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Battaglia and lamcnto are two genres which cover the whole range of musical expression, in both the vocal and the instrumental music of the 17th centurv: on the one hand, the din of battle, the imitation of an army of soldiers spurred on during combat by the sound of trumpet fanfares and the rhythm of drums; on the other hand, the personal anguish of a human being trapped in a hopeless situation. However, although the origins of the battaglia can be traced to the beginning of the 16th century, the earliest lamenti we find were composed before the end of the 16th and beginning of the 17th centuries. In fact, it was in 1528 that Clement Janequin set the model for future musical battaglie with his chanson La guerre. This sound-picture of the battle of Marignano in 1515. at which the French reconcpiered the Milanese from the Habsburgs, went through countless instrumental arrangements until the end of the 17th centurv. The key to this battaglia's popularity was its very specific background. Music, especially the various forms of popular music, has always mirrored historical reality and particularly in the case of Italy, it also acted as a safety valve in the face of the oppressive political situation that this once proud nation was forced to endure for centuries. From 1494. the time of the earliest expeditions led by the kings of France against Italy, when first Napes and then the Milanese were taken, Italy became the plaything, the booty and the battlefield disputed by France and the Habsburgs. Thus, the popularity of the battaglia at that particular time reveals a vivid confrontation between art and the reality that surrounded it. The musical means of the battaglia render the immediacy of experience; imitation of trumpet fanfares, clashing swords, battle-cries, melodies on perfect chords, rapid repetition of notes, lively rhythms, the droning of pipes and uniform harmonies - all features that are to be found in Canzon sopra la Battaglia by Giuseppe Cuami and in Pavan & Galliard Battaglia by Samuel Scheidt, or in Battaglia de Barabasso yerno de Satanas by Andrea Falconieri. It is not surprising that the battaglia should have been so popular in Venice at the beginning of the 17th century, given the acoustic possibilities afforded by St Mark's cathedral, where all kinds of musical productions, such as Bastiano Chilese's Canzon in Echo and Giovanni Gabrieli's Canzon III a 6, were fashionable.
Unlike the battaglia, which was a musical reflection of external events, the lamento gave musical form to inner human anguish. Nevertheless, the lamento does share some features in common with the battaglia because, like the latter, it was an art form shaped out of historical events. As early as the 14th and 15th centuries, there were laments in which individuals, cities and even entire nations deplored certain political events: the fall of Constantinople, the death of a sovereign, the defeat of a general or oppression by some foreign power. The musical genre of the lamento was founded by Claudio Monteverdi with his impassioned Arianna's lament, the masterpiece from his opera L'Arianna, created in 1608. Abandoned by Theseus on a desert island, and as yet unaware that the god Bacchus will soon come to deliver her, Arianna cries out in despair in the form of a highly expressive recitative of such emotional intensity that it reduced the audience to tears. Moving from desperate resignation to bitter reproaches, Arianna's lament mounts to an almost hysterical frenzv, in which she invokes all the terrors of the sea, winds and tides, sharks and whales, to help avenge her, before finally sinking back into her earlier resignation. Numerous composers were to imitate this musical model during the decades following the creation of Arianna. One such composer was Jacopo Peri, whose Lamento di Iole of 1628, the only surviving fragment of a planned opera which was swallowed up in the jungle of intrigue at the Florentine court, belongs to this tradition and bears a strong resemblance to Monteverdi's Lamento d'Arianna, not only in musical terms but also in its subject matter: lole, the daughter of King Eurytus, cries out to Hercules, who has abandoned her. Indeed, Monteverdi was the founder of another tradition of lament, which began in 1638 with Lamento della Ninfa from his Eighth Book of madrigals. In this lamento, conceived not as music for the stage, but as chamber music, the lament of the abandoned nymph occurs within a musically independent narrative frame and is constructed on a four-note descending ostinato. This four-note basso ostinato rapidly became a permanent musical characteristic of the lament, both in its pure diatonic form and in its numerous chromatic variations, as in the examples of the Crucifixus in J. S. Bach's B minor Mass, and the opening of the scherzo of Franz Schubert's D minor string quartet. Death and the Maiden. Similarly. Nicolo Fontei's Pianto d'Erinna composed in 1639 for Barbara Strozzi, is built around a chromatic derivation of this four-note basso. Barbara Strozzi, the natural child of the poet Giulio Strozzi, who was himself a close associate of Monteverdi, enjoyed great popularity not only as a singer, but also as a notable composer. Her Lamento. of which the middle section was also composed on a variant of the four-note basso, was inspired, like so many chamber lamenti of the mid-17th century. in the tradition of the political lament. It is the lament of Henri Cinq-Mars, the favourite of King Louis XIII. who was first protected and then cast aside by Cardinal de Richelieu. After secretly plotting with Spain. Cinq-Mars was executed in Lyon in 1642. The lament is not composed in direct speech but rather emanates from an oneiric character born of the imagination of the despairing king, who had loved the traitor above all others. Although utterly different in terms of their musical expression, the battaglia and the lamento are nevertheless similar in content, at least as far as the political lamenti are concerned.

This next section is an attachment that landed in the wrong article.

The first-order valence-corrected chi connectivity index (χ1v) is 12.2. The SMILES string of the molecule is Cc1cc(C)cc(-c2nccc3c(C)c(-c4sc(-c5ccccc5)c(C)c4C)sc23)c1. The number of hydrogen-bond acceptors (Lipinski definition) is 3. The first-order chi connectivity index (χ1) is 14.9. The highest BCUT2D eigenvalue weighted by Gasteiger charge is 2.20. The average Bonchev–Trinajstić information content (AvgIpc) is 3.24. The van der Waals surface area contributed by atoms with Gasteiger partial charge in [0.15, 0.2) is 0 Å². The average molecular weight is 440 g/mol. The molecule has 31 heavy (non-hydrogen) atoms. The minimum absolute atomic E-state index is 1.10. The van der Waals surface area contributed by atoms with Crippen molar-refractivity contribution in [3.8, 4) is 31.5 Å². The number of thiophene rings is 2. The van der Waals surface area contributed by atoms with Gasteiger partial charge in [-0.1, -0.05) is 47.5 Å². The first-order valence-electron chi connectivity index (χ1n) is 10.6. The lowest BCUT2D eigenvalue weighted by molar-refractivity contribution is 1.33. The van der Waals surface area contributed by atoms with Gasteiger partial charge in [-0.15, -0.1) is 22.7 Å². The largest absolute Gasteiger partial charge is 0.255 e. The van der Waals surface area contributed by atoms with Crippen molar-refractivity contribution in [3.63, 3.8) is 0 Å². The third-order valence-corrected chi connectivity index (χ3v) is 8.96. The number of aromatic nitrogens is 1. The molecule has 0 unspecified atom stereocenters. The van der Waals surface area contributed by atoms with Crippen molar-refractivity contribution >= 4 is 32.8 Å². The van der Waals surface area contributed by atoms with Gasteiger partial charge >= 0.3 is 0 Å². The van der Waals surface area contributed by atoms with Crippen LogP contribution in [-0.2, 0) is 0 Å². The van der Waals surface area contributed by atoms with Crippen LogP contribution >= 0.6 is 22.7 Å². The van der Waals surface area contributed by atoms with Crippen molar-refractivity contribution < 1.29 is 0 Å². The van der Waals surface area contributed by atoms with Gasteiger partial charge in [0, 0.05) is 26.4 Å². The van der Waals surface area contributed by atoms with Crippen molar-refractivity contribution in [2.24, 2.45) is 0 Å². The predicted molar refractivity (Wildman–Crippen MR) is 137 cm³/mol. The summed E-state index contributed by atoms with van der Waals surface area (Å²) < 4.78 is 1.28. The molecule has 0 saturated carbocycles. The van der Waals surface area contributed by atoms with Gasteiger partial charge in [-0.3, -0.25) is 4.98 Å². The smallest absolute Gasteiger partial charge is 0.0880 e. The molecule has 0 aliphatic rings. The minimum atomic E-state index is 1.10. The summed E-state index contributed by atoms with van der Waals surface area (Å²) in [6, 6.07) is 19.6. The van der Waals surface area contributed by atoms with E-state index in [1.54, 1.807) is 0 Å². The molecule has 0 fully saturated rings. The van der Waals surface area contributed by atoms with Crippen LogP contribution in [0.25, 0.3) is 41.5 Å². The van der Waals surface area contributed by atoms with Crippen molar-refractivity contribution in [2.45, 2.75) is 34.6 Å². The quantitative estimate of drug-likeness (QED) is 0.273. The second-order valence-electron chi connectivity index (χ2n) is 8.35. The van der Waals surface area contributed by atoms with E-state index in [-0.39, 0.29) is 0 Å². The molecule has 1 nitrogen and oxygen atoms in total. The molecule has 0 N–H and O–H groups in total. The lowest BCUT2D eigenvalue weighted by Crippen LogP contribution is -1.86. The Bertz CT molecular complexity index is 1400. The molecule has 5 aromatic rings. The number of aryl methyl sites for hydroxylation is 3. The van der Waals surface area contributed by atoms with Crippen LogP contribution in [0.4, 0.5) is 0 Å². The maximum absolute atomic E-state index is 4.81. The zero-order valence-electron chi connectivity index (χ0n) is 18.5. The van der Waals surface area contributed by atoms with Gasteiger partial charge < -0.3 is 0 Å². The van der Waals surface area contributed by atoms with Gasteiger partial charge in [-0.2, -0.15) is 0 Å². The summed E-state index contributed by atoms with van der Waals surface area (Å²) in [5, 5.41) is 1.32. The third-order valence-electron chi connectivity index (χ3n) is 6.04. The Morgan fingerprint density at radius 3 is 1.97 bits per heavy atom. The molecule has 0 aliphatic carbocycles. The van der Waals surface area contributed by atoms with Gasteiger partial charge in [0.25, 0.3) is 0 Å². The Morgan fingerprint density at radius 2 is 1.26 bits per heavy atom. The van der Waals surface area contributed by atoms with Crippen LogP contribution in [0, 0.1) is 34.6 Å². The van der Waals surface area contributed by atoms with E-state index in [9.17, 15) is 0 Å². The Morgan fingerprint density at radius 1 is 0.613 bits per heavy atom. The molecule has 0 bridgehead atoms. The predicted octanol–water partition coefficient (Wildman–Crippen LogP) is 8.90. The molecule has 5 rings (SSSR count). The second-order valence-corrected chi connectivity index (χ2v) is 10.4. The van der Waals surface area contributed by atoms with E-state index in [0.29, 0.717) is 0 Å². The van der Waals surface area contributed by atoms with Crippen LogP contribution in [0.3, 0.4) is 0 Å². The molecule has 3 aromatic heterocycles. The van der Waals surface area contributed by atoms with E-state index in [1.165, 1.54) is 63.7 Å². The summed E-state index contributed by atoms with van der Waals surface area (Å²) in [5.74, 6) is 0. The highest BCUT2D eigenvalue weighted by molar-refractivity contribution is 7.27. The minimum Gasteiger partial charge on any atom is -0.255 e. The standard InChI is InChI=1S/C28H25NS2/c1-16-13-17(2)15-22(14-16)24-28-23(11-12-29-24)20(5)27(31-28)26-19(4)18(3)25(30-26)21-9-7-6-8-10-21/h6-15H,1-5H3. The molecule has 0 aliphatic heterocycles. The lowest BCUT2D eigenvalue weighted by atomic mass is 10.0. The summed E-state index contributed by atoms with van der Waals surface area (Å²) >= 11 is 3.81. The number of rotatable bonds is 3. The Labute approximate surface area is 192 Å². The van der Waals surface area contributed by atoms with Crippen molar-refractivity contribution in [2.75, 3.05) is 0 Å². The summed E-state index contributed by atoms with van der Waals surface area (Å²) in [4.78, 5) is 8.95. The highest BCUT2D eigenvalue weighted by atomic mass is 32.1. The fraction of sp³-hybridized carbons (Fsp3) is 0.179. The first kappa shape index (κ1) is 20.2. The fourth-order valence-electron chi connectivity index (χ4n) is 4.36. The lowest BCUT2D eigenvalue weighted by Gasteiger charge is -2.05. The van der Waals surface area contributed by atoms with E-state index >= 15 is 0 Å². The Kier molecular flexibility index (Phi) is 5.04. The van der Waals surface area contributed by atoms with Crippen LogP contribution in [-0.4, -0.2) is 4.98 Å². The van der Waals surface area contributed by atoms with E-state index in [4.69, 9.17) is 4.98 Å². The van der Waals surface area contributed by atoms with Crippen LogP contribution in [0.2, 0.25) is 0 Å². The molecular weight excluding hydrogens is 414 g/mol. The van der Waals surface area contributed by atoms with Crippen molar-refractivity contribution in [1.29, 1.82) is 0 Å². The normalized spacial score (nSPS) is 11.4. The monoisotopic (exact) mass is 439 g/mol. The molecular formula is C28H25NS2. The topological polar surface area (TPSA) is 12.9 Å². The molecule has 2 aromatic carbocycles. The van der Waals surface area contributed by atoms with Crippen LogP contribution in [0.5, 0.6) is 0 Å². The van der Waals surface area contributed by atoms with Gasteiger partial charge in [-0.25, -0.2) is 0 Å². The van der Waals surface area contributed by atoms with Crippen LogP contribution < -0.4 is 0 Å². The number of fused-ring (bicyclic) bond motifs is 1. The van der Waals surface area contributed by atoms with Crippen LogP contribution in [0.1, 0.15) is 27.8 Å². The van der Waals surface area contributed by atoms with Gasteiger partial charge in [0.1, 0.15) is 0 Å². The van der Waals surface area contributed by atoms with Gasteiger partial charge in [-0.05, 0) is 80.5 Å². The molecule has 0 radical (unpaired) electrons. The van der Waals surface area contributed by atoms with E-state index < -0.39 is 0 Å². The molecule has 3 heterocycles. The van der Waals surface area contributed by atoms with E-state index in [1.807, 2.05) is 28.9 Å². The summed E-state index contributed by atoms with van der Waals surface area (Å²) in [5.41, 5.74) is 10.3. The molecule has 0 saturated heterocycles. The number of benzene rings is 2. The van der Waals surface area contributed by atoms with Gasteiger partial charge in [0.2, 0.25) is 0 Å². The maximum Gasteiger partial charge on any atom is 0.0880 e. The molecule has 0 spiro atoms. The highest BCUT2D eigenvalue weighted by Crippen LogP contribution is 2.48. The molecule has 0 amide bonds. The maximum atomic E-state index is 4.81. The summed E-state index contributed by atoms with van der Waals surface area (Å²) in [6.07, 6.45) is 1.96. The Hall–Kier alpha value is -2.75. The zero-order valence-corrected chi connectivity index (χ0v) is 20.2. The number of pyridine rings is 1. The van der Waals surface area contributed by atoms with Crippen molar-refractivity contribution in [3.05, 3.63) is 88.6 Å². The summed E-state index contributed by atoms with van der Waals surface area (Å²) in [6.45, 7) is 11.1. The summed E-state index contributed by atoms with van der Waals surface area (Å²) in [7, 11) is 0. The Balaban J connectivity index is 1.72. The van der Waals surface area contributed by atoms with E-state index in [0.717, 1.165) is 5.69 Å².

- Silke Leopold (translated by Jacqueline Minett)